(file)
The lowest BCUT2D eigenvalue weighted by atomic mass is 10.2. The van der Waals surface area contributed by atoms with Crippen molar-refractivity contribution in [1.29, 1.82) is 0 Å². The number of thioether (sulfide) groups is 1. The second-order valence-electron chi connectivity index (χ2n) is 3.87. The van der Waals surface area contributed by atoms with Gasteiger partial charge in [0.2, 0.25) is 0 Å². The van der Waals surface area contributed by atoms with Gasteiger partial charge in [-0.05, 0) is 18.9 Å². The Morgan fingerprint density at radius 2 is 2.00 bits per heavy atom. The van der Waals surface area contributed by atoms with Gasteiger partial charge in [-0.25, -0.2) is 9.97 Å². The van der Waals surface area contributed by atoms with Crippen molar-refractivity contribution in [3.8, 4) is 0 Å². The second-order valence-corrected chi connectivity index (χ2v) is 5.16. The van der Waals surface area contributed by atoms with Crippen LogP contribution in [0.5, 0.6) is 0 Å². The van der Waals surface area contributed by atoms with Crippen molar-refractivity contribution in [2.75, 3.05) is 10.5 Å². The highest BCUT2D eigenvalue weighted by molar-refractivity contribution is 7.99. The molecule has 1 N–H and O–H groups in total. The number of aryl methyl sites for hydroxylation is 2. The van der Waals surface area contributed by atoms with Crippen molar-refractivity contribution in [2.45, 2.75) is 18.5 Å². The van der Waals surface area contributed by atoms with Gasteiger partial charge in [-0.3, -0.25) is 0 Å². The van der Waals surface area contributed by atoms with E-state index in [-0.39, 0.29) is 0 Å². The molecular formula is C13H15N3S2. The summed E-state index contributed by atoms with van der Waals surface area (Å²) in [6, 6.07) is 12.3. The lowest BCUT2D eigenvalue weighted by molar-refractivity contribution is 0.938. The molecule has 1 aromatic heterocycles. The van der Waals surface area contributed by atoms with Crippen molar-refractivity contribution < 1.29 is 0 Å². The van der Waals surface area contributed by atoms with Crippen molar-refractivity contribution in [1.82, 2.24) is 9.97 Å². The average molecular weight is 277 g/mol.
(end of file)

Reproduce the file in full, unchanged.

The lowest BCUT2D eigenvalue weighted by atomic mass is 10.2. The van der Waals surface area contributed by atoms with Crippen molar-refractivity contribution in [1.29, 1.82) is 0 Å². The number of thioether (sulfide) groups is 1. The second-order valence-electron chi connectivity index (χ2n) is 3.87. The van der Waals surface area contributed by atoms with Gasteiger partial charge in [0.2, 0.25) is 0 Å². The van der Waals surface area contributed by atoms with Gasteiger partial charge in [-0.05, 0) is 18.9 Å². The Morgan fingerprint density at radius 2 is 2.00 bits per heavy atom. The van der Waals surface area contributed by atoms with Gasteiger partial charge in [-0.25, -0.2) is 9.97 Å². The van der Waals surface area contributed by atoms with Crippen molar-refractivity contribution in [3.8, 4) is 0 Å². The second-order valence-corrected chi connectivity index (χ2v) is 5.16. The van der Waals surface area contributed by atoms with Crippen LogP contribution in [0.5, 0.6) is 0 Å². The van der Waals surface area contributed by atoms with Crippen molar-refractivity contribution in [2.75, 3.05) is 10.5 Å². The highest BCUT2D eigenvalue weighted by molar-refractivity contribution is 7.99. The molecule has 1 N–H and O–H groups in total. The number of aryl methyl sites for hydroxylation is 2. The van der Waals surface area contributed by atoms with Crippen molar-refractivity contribution in [2.45, 2.75) is 18.5 Å². The van der Waals surface area contributed by atoms with Gasteiger partial charge in [-0.3, -0.25) is 0 Å². The van der Waals surface area contributed by atoms with E-state index in [-0.39, 0.29) is 0 Å². The molecular formula is C13H15N3S2. The summed E-state index contributed by atoms with van der Waals surface area (Å²) in [6, 6.07) is 12.3. The lowest BCUT2D eigenvalue weighted by molar-refractivity contribution is 0.938. The molecule has 1 aromatic heterocycles. The van der Waals surface area contributed by atoms with Crippen molar-refractivity contribution < 1.29 is 0 Å². The van der Waals surface area contributed by atoms with Crippen molar-refractivity contribution in [1.82, 2.24) is 9.97 Å². The average molecular weight is 277 g/mol.